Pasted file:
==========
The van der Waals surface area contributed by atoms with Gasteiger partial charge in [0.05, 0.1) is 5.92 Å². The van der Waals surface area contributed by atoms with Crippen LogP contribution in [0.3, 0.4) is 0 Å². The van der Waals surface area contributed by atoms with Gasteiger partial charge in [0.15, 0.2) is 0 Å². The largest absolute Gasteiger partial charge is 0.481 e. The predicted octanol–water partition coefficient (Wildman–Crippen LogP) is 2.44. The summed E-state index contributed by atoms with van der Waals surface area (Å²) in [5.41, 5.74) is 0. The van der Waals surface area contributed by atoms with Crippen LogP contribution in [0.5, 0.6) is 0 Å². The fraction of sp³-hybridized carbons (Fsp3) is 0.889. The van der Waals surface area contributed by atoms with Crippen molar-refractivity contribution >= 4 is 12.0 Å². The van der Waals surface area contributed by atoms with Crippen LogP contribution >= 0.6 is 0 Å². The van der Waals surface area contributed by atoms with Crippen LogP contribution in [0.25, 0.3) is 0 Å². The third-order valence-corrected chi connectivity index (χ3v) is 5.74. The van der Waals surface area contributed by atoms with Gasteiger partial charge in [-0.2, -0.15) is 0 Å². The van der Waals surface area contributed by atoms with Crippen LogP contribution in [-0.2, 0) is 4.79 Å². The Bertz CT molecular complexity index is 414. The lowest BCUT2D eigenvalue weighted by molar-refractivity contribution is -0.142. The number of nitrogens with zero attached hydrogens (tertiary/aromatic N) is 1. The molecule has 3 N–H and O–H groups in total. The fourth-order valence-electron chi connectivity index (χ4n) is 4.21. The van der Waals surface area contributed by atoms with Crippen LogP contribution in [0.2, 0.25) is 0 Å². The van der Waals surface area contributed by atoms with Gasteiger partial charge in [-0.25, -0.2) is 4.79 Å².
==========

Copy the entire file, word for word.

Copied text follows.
The van der Waals surface area contributed by atoms with Gasteiger partial charge in [0.05, 0.1) is 5.92 Å². The van der Waals surface area contributed by atoms with Crippen LogP contribution in [0.3, 0.4) is 0 Å². The van der Waals surface area contributed by atoms with Gasteiger partial charge in [0.15, 0.2) is 0 Å². The largest absolute Gasteiger partial charge is 0.481 e. The predicted octanol–water partition coefficient (Wildman–Crippen LogP) is 2.44. The summed E-state index contributed by atoms with van der Waals surface area (Å²) in [5.41, 5.74) is 0. The van der Waals surface area contributed by atoms with Crippen LogP contribution in [0.5, 0.6) is 0 Å². The fraction of sp³-hybridized carbons (Fsp3) is 0.889. The van der Waals surface area contributed by atoms with Crippen molar-refractivity contribution >= 4 is 12.0 Å². The van der Waals surface area contributed by atoms with Crippen LogP contribution >= 0.6 is 0 Å². The van der Waals surface area contributed by atoms with Crippen LogP contribution in [0.25, 0.3) is 0 Å². The third-order valence-corrected chi connectivity index (χ3v) is 5.74. The van der Waals surface area contributed by atoms with Gasteiger partial charge in [-0.2, -0.15) is 0 Å². The van der Waals surface area contributed by atoms with Crippen LogP contribution in [-0.2, 0) is 4.79 Å². The Bertz CT molecular complexity index is 414. The lowest BCUT2D eigenvalue weighted by molar-refractivity contribution is -0.142. The number of nitrogens with zero attached hydrogens (tertiary/aromatic N) is 1. The molecule has 3 N–H and O–H groups in total. The fourth-order valence-electron chi connectivity index (χ4n) is 4.21. The van der Waals surface area contributed by atoms with Crippen LogP contribution in [0.2, 0.25) is 0 Å². The van der Waals surface area contributed by atoms with Gasteiger partial charge in [-0.25, -0.2) is 4.79 Å².